A secondment is a temporary work placement of an employee in another area to that in which they normally work – they can be either be internal or external. They're internal when the work is within another area of the same organisation, and they're external when the employee transfers to another organisation for the temporary change in roles.
A well run and successfully managed secondment programme can really benefit both your business and your employees. A secondment should develop your employees’ skill sets and give them new experience, in areas removed from their current task, but in ways that will be useful to their roles now or in the future. The point in secondments is to develop employees in roles that they couldn’t access within their current team. As well as skills and experience, your business is also likely to benefit from the networking opportunities that secondments offer employees.
Here's everything you need to know about running a best-in-class secondment programme.
You should offer secondments to develop the careers of your employees. This will be done by either developing skills or by simply adding to their CV. The secondment programmes you run should always help your employees improve their abilities in line with their current role, or one they're likely to progress to in your company.
As a manager, investing in your employees typically means investing in the future of your company. This doesn’t mean the skills your employees develop through secondments cannot be novel, new to them or new to the company, but they should be in some way applicable or helpful to the company in the broadest sense.
It's also worth bearing in mind that secondments are a useful tool for handling tricky situations with employees whose original positions may have become untenable. For instance, you might find that the role a team member has been trained for is no longer needed. Instead of making the employee, who is likely trusted and valued, unemployed you can put them through a secondment in which they're retrained for a role that is more useful to you.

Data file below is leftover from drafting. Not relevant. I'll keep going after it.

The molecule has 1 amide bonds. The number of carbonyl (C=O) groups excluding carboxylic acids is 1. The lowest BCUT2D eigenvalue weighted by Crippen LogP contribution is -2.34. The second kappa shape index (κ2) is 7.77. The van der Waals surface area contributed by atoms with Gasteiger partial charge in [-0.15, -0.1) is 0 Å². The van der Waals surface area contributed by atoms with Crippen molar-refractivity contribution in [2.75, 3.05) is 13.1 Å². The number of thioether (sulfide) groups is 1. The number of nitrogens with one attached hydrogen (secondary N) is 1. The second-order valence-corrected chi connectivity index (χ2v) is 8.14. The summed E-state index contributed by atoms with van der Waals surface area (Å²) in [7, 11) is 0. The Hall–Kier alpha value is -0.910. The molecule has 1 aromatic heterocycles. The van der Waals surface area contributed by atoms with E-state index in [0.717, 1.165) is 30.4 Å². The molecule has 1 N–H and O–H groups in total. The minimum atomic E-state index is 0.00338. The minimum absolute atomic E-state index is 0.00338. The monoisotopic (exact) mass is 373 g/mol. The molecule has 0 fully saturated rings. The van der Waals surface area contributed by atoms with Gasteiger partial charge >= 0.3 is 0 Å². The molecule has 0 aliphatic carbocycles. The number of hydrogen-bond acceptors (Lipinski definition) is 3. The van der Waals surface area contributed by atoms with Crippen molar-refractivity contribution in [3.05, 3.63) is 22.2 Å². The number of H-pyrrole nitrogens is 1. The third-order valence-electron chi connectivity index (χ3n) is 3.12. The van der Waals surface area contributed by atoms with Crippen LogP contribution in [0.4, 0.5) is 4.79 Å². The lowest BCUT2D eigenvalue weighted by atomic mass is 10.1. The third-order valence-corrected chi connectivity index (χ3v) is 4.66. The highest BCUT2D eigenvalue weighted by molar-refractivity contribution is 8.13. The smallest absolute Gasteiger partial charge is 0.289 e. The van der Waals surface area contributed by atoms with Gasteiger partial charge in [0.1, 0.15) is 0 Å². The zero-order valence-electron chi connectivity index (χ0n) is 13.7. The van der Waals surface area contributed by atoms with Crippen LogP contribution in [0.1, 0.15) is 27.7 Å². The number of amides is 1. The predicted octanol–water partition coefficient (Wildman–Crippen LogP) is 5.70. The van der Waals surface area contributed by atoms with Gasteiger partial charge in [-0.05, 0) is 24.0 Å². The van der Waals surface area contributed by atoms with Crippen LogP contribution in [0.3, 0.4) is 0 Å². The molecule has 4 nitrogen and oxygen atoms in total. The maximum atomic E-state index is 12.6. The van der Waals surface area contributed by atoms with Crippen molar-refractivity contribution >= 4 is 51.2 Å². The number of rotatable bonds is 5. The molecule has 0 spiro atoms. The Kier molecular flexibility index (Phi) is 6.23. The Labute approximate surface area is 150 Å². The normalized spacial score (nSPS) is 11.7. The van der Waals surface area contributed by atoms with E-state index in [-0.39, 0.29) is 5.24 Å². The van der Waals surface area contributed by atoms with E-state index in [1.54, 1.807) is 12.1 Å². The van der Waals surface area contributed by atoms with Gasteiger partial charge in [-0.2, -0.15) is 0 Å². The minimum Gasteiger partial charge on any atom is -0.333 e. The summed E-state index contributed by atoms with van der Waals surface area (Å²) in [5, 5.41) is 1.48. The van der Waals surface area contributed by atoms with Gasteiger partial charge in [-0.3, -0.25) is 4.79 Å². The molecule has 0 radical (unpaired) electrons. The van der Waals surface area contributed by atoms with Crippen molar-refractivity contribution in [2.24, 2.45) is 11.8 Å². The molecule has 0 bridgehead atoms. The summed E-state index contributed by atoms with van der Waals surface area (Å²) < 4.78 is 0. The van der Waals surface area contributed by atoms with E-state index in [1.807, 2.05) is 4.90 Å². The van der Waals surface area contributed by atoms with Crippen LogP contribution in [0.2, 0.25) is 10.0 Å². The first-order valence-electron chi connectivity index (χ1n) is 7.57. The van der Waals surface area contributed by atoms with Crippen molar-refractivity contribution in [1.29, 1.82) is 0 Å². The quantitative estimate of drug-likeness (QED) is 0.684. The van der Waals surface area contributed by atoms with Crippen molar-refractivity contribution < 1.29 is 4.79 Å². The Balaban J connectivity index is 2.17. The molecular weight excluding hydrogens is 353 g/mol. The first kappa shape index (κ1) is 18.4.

There are also additional uses for secondments such as preserving pensions schemes with previous employers whilst an employee works for a new organisation.
So far we have considered the reasons why you might need or want to run a secondment programme. To implement the secondment, you will need an effective secondment agreement. This needs to clearly outline the agreement of the secondment including the timescale of the transfer and the role of the employee who is ‘second-ing’. Usually this process will involve an adaptation of the current employment contract.
You need to make sure that, in outlining the role of the secondee, you're broad enough in outlining the employee’s duties so that anything that they may be asked to do on secondment for their host employer is covered in the contract. Getting the host organisation as involved as possible within setting up the secondment will be useful for this reason.
The agreement will need to be signed by all three parties: your organisation, the employ taking part in the secondment and the host organisation. Obviously this will be different for more complex arrangements or if the secondment is internal within the same organisation. Setting up internal secondments can vary significantly in the formalisation of the process depending on the size of the organisation.
Given that the role performed on a secondment might be very different to the role that the employee was in originally, the salary and compensation that is offered can be different to what the employee has come from. Generally, the employer who is letting their employee go on secondment is the one that continues to pay the wages but there needs to be additional consideration of bonuses, expenses, overtime and training costs. A thorough secondment agreement should cover every eventuality so that everyone is clear and there is no room for disagreement.
Organising a secondment can be a significant administrative exercise with substantial legal consideration and therefore a costly process to organise. This is one of the downsides of a secondment programme and it's only really possible to outweigh this cost with positives rather than totally negate it.